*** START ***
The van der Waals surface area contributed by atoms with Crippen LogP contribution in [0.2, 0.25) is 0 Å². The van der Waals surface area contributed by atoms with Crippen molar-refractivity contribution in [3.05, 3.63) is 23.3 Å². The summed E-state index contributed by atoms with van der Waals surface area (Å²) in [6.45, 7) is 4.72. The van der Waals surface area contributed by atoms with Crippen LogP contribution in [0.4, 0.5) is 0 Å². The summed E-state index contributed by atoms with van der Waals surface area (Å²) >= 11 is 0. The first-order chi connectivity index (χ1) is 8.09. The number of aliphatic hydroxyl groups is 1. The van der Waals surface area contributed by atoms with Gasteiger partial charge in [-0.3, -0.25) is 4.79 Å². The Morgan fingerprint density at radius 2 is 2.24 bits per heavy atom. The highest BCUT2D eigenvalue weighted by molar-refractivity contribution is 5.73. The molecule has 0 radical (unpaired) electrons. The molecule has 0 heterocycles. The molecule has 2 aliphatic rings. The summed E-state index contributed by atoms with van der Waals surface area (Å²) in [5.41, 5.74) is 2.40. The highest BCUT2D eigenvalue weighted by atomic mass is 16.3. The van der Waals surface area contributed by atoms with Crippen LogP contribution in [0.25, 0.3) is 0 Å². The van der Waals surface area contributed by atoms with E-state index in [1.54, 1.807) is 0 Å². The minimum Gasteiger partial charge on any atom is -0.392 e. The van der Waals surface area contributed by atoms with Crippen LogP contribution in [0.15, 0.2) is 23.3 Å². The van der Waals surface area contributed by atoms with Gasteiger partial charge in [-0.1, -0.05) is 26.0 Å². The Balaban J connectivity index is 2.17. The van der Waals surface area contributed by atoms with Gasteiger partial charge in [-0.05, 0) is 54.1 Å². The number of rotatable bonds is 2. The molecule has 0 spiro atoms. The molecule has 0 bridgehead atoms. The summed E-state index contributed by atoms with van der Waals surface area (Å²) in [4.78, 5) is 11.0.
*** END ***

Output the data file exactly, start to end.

The van der Waals surface area contributed by atoms with Crippen LogP contribution in [0.2, 0.25) is 0 Å². The van der Waals surface area contributed by atoms with Crippen molar-refractivity contribution in [3.05, 3.63) is 23.3 Å². The summed E-state index contributed by atoms with van der Waals surface area (Å²) in [6.45, 7) is 4.72. The van der Waals surface area contributed by atoms with Crippen LogP contribution in [0.4, 0.5) is 0 Å². The summed E-state index contributed by atoms with van der Waals surface area (Å²) >= 11 is 0. The first-order chi connectivity index (χ1) is 8.09. The number of aliphatic hydroxyl groups is 1. The van der Waals surface area contributed by atoms with Gasteiger partial charge in [-0.3, -0.25) is 4.79 Å². The Morgan fingerprint density at radius 2 is 2.24 bits per heavy atom. The highest BCUT2D eigenvalue weighted by molar-refractivity contribution is 5.73. The molecule has 0 radical (unpaired) electrons. The molecule has 0 heterocycles. The molecule has 2 aliphatic rings. The summed E-state index contributed by atoms with van der Waals surface area (Å²) in [5.41, 5.74) is 2.40. The highest BCUT2D eigenvalue weighted by atomic mass is 16.3. The van der Waals surface area contributed by atoms with Crippen LogP contribution in [0.25, 0.3) is 0 Å². The van der Waals surface area contributed by atoms with E-state index in [1.54, 1.807) is 0 Å². The minimum Gasteiger partial charge on any atom is -0.392 e. The van der Waals surface area contributed by atoms with Crippen LogP contribution in [0.15, 0.2) is 23.3 Å². The van der Waals surface area contributed by atoms with Gasteiger partial charge in [-0.1, -0.05) is 26.0 Å². The Balaban J connectivity index is 2.17. The van der Waals surface area contributed by atoms with Gasteiger partial charge in [-0.05, 0) is 54.1 Å². The number of rotatable bonds is 2. The molecule has 0 spiro atoms. The molecule has 0 bridgehead atoms. The summed E-state index contributed by atoms with van der Waals surface area (Å²) in [4.78, 5) is 11.0.